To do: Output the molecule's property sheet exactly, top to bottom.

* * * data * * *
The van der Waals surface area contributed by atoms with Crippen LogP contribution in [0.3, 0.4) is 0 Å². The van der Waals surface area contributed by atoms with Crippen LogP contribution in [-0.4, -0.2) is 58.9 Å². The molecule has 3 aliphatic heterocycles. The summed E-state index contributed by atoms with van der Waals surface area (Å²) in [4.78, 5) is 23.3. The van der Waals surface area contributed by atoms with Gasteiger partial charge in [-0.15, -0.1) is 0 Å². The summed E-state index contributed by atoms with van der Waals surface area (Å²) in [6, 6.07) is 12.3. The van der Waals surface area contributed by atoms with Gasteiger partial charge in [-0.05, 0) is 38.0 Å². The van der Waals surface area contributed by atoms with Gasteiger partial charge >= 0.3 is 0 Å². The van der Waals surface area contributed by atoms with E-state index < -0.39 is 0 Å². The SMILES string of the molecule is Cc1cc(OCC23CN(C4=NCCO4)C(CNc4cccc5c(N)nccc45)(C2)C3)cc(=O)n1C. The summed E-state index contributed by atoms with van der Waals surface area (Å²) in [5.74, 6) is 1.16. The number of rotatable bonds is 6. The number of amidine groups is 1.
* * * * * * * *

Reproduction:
The van der Waals surface area contributed by atoms with Crippen LogP contribution in [0.3, 0.4) is 0 Å². The van der Waals surface area contributed by atoms with Crippen LogP contribution in [-0.4, -0.2) is 58.9 Å². The molecule has 3 aliphatic heterocycles. The summed E-state index contributed by atoms with van der Waals surface area (Å²) in [4.78, 5) is 23.3. The van der Waals surface area contributed by atoms with Gasteiger partial charge in [-0.15, -0.1) is 0 Å². The summed E-state index contributed by atoms with van der Waals surface area (Å²) in [6, 6.07) is 12.3. The van der Waals surface area contributed by atoms with Gasteiger partial charge in [-0.05, 0) is 38.0 Å². The van der Waals surface area contributed by atoms with Gasteiger partial charge >= 0.3 is 0 Å². The van der Waals surface area contributed by atoms with E-state index < -0.39 is 0 Å². The SMILES string of the molecule is Cc1cc(OCC23CN(C4=NCCO4)C(CNc4cccc5c(N)nccc45)(C2)C3)cc(=O)n1C. The summed E-state index contributed by atoms with van der Waals surface area (Å²) in [5.74, 6) is 1.16. The number of rotatable bonds is 6. The number of amidine groups is 1.